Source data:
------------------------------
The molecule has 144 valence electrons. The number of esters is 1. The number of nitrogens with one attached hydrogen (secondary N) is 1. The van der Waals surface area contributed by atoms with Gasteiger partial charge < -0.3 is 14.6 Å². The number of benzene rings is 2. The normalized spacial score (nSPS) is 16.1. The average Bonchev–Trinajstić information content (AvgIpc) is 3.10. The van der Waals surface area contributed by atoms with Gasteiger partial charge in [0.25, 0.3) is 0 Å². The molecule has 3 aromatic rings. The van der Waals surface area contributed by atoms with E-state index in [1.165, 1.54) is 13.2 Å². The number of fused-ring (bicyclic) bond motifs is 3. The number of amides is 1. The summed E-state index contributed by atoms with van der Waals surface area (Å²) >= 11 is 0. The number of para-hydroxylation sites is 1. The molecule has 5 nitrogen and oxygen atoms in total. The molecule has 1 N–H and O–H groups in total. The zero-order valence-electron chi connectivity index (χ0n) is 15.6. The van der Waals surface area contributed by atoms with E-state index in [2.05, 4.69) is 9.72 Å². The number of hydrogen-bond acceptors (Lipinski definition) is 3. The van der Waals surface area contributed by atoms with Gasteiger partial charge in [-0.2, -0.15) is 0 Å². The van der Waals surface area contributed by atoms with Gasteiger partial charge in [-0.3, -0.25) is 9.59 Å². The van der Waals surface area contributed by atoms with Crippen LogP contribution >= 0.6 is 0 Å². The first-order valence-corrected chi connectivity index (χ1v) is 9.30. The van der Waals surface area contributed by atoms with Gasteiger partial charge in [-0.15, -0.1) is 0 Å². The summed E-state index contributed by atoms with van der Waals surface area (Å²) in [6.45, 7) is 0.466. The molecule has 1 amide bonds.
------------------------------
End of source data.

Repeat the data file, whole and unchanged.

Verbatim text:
The molecule has 144 valence electrons. The number of esters is 1. The number of nitrogens with one attached hydrogen (secondary N) is 1. The van der Waals surface area contributed by atoms with Gasteiger partial charge < -0.3 is 14.6 Å². The number of benzene rings is 2. The normalized spacial score (nSPS) is 16.1. The average Bonchev–Trinajstić information content (AvgIpc) is 3.10. The van der Waals surface area contributed by atoms with Gasteiger partial charge in [0.25, 0.3) is 0 Å². The molecule has 3 aromatic rings. The van der Waals surface area contributed by atoms with E-state index in [1.165, 1.54) is 13.2 Å². The number of fused-ring (bicyclic) bond motifs is 3. The number of amides is 1. The summed E-state index contributed by atoms with van der Waals surface area (Å²) >= 11 is 0. The number of para-hydroxylation sites is 1. The molecule has 5 nitrogen and oxygen atoms in total. The molecule has 1 N–H and O–H groups in total. The zero-order valence-electron chi connectivity index (χ0n) is 15.6. The van der Waals surface area contributed by atoms with E-state index in [2.05, 4.69) is 9.72 Å². The number of hydrogen-bond acceptors (Lipinski definition) is 3. The van der Waals surface area contributed by atoms with Gasteiger partial charge in [-0.2, -0.15) is 0 Å². The van der Waals surface area contributed by atoms with Gasteiger partial charge in [-0.3, -0.25) is 9.59 Å². The van der Waals surface area contributed by atoms with Crippen LogP contribution >= 0.6 is 0 Å². The first-order valence-corrected chi connectivity index (χ1v) is 9.30. The van der Waals surface area contributed by atoms with Gasteiger partial charge in [-0.15, -0.1) is 0 Å². The summed E-state index contributed by atoms with van der Waals surface area (Å²) in [6.45, 7) is 0.466. The molecule has 1 amide bonds.